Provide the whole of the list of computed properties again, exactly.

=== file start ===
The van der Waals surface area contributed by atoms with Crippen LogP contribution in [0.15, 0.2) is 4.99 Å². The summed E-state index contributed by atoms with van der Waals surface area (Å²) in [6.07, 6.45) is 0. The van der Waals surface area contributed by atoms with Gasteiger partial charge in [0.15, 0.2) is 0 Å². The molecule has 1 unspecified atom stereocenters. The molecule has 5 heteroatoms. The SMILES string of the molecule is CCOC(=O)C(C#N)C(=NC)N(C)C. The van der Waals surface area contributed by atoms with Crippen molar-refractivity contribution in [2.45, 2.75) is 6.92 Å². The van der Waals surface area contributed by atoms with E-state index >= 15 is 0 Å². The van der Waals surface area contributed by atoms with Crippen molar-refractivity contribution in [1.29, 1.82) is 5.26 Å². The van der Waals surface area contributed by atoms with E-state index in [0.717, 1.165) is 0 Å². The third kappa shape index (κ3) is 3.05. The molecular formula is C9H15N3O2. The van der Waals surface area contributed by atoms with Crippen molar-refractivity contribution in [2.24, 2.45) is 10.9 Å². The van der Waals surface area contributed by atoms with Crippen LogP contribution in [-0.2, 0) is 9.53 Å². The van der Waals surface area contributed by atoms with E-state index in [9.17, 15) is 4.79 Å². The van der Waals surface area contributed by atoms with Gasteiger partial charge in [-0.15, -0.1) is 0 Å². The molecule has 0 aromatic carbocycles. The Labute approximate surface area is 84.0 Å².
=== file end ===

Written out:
The van der Waals surface area contributed by atoms with Crippen LogP contribution in [0.15, 0.2) is 4.99 Å². The summed E-state index contributed by atoms with van der Waals surface area (Å²) in [6.07, 6.45) is 0. The van der Waals surface area contributed by atoms with Gasteiger partial charge in [0.15, 0.2) is 0 Å². The molecule has 1 unspecified atom stereocenters. The molecule has 5 heteroatoms. The SMILES string of the molecule is CCOC(=O)C(C#N)C(=NC)N(C)C. The van der Waals surface area contributed by atoms with Crippen molar-refractivity contribution in [2.45, 2.75) is 6.92 Å². The van der Waals surface area contributed by atoms with E-state index >= 15 is 0 Å². The van der Waals surface area contributed by atoms with Crippen molar-refractivity contribution in [1.29, 1.82) is 5.26 Å². The van der Waals surface area contributed by atoms with E-state index in [0.717, 1.165) is 0 Å². The third kappa shape index (κ3) is 3.05. The molecular formula is C9H15N3O2. The van der Waals surface area contributed by atoms with Crippen molar-refractivity contribution in [2.24, 2.45) is 10.9 Å². The van der Waals surface area contributed by atoms with Crippen LogP contribution in [-0.2, 0) is 9.53 Å². The van der Waals surface area contributed by atoms with E-state index in [9.17, 15) is 4.79 Å². The van der Waals surface area contributed by atoms with Gasteiger partial charge in [-0.15, -0.1) is 0 Å². The molecule has 0 aromatic carbocycles. The Labute approximate surface area is 84.0 Å².